The servants within 18th- and 19th-century English literature play an undoubtedly vital role within everyday life. Elizabeth Langland highlights this point in her discussion of the middle class: “Running the middle-class household, which by definition included at least one servant, was an exercise in class management, a process both inscribed and revealed in the Victorian novel” (291). In Victorian England, especially, class and rank were everything. While during the Romantic period servants were common, rising concerns for their role in the household becomes more apparent during the Victorian Era. Gothic novelists take their concerns for these domestic issues and use the servants as easy targets to become scapegoats in the novel themselves. In both the The Castle of Otranto and Wuthering Heights, the fear of exploited power and class position leads the authors to use servants as ignorant tools in order to heighten the suspense and terror, thereby exhibiting the concerns for their role in society. Nelly Dean in Wuthering Heights, for instance, interferes with dealings between the inhabitants of Thrushcross Grange and Wuthering Heights so much that some critics see her as the “villain.” When she has a chance to stop Isabella from entering Wuthering Heights, she neglects her duty and instead follows her inside. Other servants, such as Joseph, increase the terror by releasing the dogs to attack Lockwood as he leaves Wuthering Heights. In The Castle of Otranto the servants, especially Bianca, enhance the terror by telling of the horrific sights they encounter, like the giant hand. While it is true that they manage daily household duties and often care for children, they also have the opportunity to abuse their power, which causes anxiety among the ruling classes. [Page 1]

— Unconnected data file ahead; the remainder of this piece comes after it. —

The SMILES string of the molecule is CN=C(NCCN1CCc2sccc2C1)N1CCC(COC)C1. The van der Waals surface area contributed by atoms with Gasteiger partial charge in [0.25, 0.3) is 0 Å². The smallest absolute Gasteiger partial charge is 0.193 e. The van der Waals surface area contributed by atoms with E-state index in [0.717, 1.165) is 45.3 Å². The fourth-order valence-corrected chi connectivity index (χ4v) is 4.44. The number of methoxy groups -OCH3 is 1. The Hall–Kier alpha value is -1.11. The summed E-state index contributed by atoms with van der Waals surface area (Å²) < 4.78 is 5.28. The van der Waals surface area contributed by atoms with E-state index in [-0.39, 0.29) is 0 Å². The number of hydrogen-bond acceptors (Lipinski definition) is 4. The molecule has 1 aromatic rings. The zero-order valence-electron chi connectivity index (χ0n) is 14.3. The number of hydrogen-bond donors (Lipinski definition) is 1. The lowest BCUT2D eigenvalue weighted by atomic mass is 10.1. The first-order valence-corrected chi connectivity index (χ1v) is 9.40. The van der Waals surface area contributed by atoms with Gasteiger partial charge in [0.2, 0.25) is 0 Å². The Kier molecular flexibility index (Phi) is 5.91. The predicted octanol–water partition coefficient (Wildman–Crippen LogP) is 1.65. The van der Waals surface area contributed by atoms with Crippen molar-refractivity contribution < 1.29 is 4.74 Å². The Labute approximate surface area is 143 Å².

"Tools of Horror: Servants in Gothic Novel,"
The Journal of Undergraduate Research: Vol. 9, Article 8.
Available at: https://openprairie.sdstate.edu/jur/vol9/iss1/8